Title: Gone Home
Platform: Xbox One, PlayStation 4, PC (Reviewed on Xbox One)
Developer: The Fullbright Company
Publisher: The Fullbright Company
Release Date: Out Now
Tagline: Exploring a Dark and Creepy House during a Rainstorm
Family Friendly: Click here to read more
Verdict: Buy it Already
You would think the simple premise of walking around a house, searching for the story of a family on a rainy night could never make for a game. And yet, Gone Home, now out for consoles from The Fullbright Company is an interesting study in game exploration. It places narrative discovery over gunplay and high theatrics, making for a unique and enthralling experience.
As stated, Gone Home starts with Katie, one of two siblings that has returned home after a stay overseas. Her arrival is greeted with a dark and deserted house, no parents or sister around. So, she does what most people would when greeted with a dark, deserted and slightly creepy house sits in front of you â€“ grab the spare key and enter.
Gone Homeâ€™s main premise is about building your story through exploration. There is no gunplay, no shooting and no stat building to be found here. Just a young woman, moving around the house finding out more about herself and the rest of the family and the troubles that might be lurking. As you walk through each room, Katie can search for all sorts of items that will provide insight about someoneâ€™s depression, someoneâ€™s career focus and even someone in question of who they are as a person.
Pieces of paper, scraps from a TV guide, even cassette tape covers can be considered clues that have backstories attached to them that are created with such care. Handwritten notes that have scratched out words and corrections, or crumpled papers in a wastebasket that were tossed in a fit of failure. The development team have put so much work into crafting each item, giving the player an experience that feels real and emotional.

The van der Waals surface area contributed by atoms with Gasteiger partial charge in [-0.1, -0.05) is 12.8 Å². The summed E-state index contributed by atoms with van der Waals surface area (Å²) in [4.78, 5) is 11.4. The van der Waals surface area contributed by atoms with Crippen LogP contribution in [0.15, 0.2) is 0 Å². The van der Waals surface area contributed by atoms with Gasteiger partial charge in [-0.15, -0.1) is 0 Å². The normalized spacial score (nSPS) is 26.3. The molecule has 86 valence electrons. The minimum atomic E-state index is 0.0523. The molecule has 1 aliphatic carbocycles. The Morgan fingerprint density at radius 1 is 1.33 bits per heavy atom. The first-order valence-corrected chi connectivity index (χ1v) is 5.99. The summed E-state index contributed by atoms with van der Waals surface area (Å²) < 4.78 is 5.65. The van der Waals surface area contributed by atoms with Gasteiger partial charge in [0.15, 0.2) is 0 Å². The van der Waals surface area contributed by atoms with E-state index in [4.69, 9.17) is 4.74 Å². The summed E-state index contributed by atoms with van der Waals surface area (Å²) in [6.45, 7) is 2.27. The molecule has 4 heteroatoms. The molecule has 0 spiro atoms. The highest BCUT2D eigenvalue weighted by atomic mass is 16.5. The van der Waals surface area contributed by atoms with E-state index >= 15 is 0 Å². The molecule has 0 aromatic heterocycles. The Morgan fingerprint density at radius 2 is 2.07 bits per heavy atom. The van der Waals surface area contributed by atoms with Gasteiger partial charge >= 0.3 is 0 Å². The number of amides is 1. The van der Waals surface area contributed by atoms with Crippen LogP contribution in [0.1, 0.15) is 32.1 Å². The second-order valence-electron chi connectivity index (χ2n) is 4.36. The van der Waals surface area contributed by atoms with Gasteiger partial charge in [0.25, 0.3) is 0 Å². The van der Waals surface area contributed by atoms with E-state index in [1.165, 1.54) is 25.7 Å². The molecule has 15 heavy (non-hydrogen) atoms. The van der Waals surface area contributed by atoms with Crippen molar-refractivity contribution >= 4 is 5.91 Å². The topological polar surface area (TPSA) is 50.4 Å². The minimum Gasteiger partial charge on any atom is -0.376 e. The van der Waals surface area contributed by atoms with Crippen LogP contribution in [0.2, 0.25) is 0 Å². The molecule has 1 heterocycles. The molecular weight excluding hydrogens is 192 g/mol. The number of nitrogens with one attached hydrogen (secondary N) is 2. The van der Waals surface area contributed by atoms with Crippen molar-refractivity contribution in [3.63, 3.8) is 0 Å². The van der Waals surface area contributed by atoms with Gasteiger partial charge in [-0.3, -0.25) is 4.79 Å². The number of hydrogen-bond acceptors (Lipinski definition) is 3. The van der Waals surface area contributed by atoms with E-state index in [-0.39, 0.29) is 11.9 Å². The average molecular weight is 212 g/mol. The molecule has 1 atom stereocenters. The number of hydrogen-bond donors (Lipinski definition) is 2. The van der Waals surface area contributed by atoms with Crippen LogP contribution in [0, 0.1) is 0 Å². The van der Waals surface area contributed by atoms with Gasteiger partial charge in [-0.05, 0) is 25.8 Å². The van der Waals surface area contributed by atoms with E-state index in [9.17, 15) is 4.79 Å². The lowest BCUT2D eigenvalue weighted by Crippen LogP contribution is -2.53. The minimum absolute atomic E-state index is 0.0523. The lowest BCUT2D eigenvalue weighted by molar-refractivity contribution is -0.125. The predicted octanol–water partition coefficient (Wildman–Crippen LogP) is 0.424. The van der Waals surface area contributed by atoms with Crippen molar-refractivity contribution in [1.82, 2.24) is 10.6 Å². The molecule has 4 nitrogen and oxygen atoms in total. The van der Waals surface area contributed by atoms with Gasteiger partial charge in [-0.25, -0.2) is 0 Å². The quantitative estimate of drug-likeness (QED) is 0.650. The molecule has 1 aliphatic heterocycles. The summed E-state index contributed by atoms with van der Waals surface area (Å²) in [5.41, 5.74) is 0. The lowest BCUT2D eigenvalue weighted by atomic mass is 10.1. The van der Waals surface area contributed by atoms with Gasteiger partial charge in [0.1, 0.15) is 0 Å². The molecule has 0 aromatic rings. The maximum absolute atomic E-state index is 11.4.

The journey of exploration in Gone Home should be a great experience for many, but I would be remiss if I did not mention that the game can be finished in a few hours at the most, and that comes with finding every last journal, scrap of paper and more. And it does not offer much beyond experiencing the world in front of you. For many, it could be a rewarding journey, but for some, they will find the lack of action a problem.
While Gone Home has been out for some time on PC, this release on console has added a few new wrinkles to the mix, including moving the game to the Unity 5 engine. This makes the environments pop a bit more off the screen, but in a game where you just move about a house searching for clues, graphics are not the thing that one looks at first. Also added, obviously, is controller support as well.
You wonâ€™t find explosions, guns or stats to upgrade in Gone Home, and that is okay. Instead, you can find insight, sadness and joy with each clue that is uncovered through your journey of the house. It is not perfect, and it can be a bit short, but the emotional punch that the game provides with each piece of the story found makes Gone Home a game everyone should experience.
- Each little clue hooks you that much more into the narrative
- Atmosphere is spooky and creepy, making you look for more than might be there
- The time period is used perfectly to assist the story
And Not So Great:
- It is a bit short, lacking little replay value
- No real gameplay per se, as you don’t do much more than walk and click on items
Gone Home should be a game for all players, especially when you look at the base mechanics used by the game. However, there are some complex social issues covered in the game that some parents might not want their children to experience. Sexual identity, gross failure and molestation are all delved into, so you might want to look at keeping this one for those for the older teens and up.
This review was prepared using a code purchased by the reviewer.